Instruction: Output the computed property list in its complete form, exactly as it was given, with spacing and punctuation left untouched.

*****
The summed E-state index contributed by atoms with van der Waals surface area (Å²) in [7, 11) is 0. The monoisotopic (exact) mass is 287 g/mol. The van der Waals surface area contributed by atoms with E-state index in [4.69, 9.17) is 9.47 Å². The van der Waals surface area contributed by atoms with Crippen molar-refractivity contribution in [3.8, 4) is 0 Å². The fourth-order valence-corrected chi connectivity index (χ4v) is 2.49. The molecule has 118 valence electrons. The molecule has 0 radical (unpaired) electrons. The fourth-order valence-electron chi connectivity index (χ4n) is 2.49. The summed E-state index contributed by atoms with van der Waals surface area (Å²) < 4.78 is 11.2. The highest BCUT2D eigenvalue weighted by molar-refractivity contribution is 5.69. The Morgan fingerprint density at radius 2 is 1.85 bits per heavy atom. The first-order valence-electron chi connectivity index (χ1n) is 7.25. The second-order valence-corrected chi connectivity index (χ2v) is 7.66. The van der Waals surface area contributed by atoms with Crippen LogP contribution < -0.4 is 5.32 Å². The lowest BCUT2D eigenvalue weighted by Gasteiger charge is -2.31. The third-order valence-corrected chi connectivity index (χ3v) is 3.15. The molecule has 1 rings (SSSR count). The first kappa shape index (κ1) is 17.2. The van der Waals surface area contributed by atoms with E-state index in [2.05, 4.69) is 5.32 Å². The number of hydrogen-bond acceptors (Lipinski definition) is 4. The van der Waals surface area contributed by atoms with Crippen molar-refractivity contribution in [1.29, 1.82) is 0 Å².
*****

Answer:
The summed E-state index contributed by atoms with van der Waals surface area (Å²) in [7, 11) is 0. The monoisotopic (exact) mass is 287 g/mol. The van der Waals surface area contributed by atoms with E-state index in [4.69, 9.17) is 9.47 Å². The van der Waals surface area contributed by atoms with Crippen molar-refractivity contribution in [3.8, 4) is 0 Å². The fourth-order valence-corrected chi connectivity index (χ4v) is 2.49. The molecule has 118 valence electrons. The molecule has 0 radical (unpaired) electrons. The fourth-order valence-electron chi connectivity index (χ4n) is 2.49. The summed E-state index contributed by atoms with van der Waals surface area (Å²) < 4.78 is 11.2. The highest BCUT2D eigenvalue weighted by molar-refractivity contribution is 5.69. The Morgan fingerprint density at radius 2 is 1.85 bits per heavy atom. The first-order valence-electron chi connectivity index (χ1n) is 7.25. The second-order valence-corrected chi connectivity index (χ2v) is 7.66. The van der Waals surface area contributed by atoms with Crippen LogP contribution < -0.4 is 5.32 Å². The lowest BCUT2D eigenvalue weighted by Gasteiger charge is -2.31. The third-order valence-corrected chi connectivity index (χ3v) is 3.15. The molecule has 1 rings (SSSR count). The first kappa shape index (κ1) is 17.2. The van der Waals surface area contributed by atoms with E-state index in [2.05, 4.69) is 5.32 Å². The number of hydrogen-bond acceptors (Lipinski definition) is 4. The van der Waals surface area contributed by atoms with Crippen molar-refractivity contribution in [1.29, 1.82) is 0 Å².